UNAIDS : Stigma and discrimination against anal penetration, fisting, felching, rimming etc cause of high HIV in MSM ?

A)

UNAIDS are a group of United Nations agencies which are working to eliminate HIV worldwide..

On Page 123 of the document ” UNAIDS OUTLOOK 2010″ homophobia is defined as follows :

“What is homophobia?

UNAIDS describes   homophobia as intolerance and contempt for those who have identities and orientations other than heterosexual ones. It is an aversion, hatred,
fear, prejudice or discrimination against homosexual men, bisexual people, transgender
people, transvestites, lesbians and transsexuals. Homophobia confers a monopoly of normality on heterosexuality, thus generating and encouraging contempt for those who diverge from the  reference  model.”

B)

If  UNAIDS  is  to  be  believed    a significant  cause  for   the high  rates  of  HIV  among  MSM  in the  Caribbean  is  stigma  and  discrimination against  the homosexual  lifestyle  and  by  extension  the  activities  of  the Hard  Cell  Playroom  such  as  anal penetration, fisting, felching, rimming, brown showers, watersports, scat  and  “farming”.

See  :http://www.hardcell.org.uk/playroom.htm

According  to  UNAIDS  the stigma  and  discrimination  associated  with  being  homosexual  cause   MSM  to shun  or  be denied  adequate health  services .  Studies  have  confirmed  this fact  but  studies  also  show  that  there  are  also  other  considerations  why  MSM  do  not  utilize  health care  services.

Caribbean  UNAIDS  director  Dr. Ernest Massiah,

What’s the score on regional HIV/AIDS?

Published: Thursday | September 16, 2010 1 Comment

http://jamaica-gleaner.com/gleaner/20100916/cleisure/cleisure4.html

The stigma associated with HIV is a relic of the early 1990s, when fear informed ignorance. This is also linked to prejudice and rejection of what is perceived and judged as abnormal sexual beha-viour and wrongful sexual orientation. It is precisely these stigmas that threaten the public’s health: they prevent people from getting tested, getting and sharing their test result with others and from seeking treatment, if needed. Unrecognised and untreated HIV can spread. In 2010, stigma and prejudice should have no place in Caribbean societies.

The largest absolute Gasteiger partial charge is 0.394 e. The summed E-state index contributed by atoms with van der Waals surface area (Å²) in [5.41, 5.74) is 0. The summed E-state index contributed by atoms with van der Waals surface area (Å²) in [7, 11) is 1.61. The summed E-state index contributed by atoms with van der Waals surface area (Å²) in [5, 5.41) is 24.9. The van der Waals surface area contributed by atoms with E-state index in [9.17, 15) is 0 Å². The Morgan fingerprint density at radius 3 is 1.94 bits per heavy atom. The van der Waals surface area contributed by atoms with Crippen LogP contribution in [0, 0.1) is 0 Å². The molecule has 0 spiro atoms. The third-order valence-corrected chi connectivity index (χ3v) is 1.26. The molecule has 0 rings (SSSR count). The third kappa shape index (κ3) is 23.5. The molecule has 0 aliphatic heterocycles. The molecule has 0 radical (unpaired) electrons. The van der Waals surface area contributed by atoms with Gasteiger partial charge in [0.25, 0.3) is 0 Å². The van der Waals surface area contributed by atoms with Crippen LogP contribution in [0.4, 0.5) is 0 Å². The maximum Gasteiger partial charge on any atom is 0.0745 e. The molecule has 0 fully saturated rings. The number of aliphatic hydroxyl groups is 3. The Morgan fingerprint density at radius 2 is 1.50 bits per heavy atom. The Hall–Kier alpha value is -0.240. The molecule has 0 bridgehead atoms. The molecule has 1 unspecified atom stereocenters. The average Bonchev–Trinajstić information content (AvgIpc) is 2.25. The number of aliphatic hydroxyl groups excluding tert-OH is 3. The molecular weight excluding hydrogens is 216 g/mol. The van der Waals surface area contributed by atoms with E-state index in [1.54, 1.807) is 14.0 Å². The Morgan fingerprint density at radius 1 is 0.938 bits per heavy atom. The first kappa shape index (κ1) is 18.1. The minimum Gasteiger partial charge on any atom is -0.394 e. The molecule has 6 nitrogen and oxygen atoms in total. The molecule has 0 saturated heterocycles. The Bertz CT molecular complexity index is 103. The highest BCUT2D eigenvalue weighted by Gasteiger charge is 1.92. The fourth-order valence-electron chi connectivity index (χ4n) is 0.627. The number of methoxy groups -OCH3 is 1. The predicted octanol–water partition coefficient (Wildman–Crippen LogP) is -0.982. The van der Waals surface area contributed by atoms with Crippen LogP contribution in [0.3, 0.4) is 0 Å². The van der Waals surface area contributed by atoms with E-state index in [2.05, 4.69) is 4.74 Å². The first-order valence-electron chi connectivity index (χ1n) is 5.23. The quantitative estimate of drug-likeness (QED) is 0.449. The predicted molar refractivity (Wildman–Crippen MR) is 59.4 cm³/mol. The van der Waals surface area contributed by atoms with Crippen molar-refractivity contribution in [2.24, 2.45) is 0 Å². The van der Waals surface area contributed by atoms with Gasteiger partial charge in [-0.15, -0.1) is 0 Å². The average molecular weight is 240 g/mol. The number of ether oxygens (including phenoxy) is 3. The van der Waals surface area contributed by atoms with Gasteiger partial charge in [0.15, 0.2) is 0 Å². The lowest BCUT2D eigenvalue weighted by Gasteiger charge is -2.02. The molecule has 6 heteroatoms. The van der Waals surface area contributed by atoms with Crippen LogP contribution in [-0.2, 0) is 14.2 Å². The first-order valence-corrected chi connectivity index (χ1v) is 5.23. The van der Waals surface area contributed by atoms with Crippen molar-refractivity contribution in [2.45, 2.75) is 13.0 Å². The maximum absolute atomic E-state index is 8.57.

AIDS Behav. 2011 Aug;15(6):1088-97.

Stigma, health care access, and HIV knowledge among men who have sex with men in Malawi, Namibia, and Botswana.

Source

Department of Epidemiology, Center for Public Health and Human Rights, Johns Hopkins School of Public Health, E7146, 615 N. Wolfe Street, Baltimore, MD 21205, USA.

Abstract

Same-sex practices are stigmatized in much of sub-Saharan Africa. Cross-sectional relationships between discrimination, access to and use of health care services, and HIV knowledge among men who have sex with men (MSM) were assessed in Malawi, Namibia, and Botswana. A survey and HIV screening were used to explore these variables and the prevalence of HIV. Overall, 19% of men screened positive for HIV infection. Ninety-three percent knew HIV is transmitted through anal sex with men, however, only 67% had ever received information of how to prevent this transmission. Few (17%) reported ever disclosing same sex practices to a health professional and 19% reported ever being afraid to seek health care. Men reported ever been denied health care services (5%) and 21% had ever been blackmailed because of their sexuality. Strong associations were observed between experiences of discrimination and fear of seeking health care services. Characterizing the relationship between stigma and health care seeking practices and attitudes can inform the development and implementation of HIV interventions for African MSM.

AIDS Patient Care STDS. 2009 Oct;23(10):825-35.

Health system and personal barriers resulting in decreased utilization of HIV and STD testing services among at-risk black men who have sex with men in Massachusetts.

Source

The Fenway Institute, Fenway Health, Boston, MA 02119 , USA. mmimiaga@fenwayhealth.org

Abstract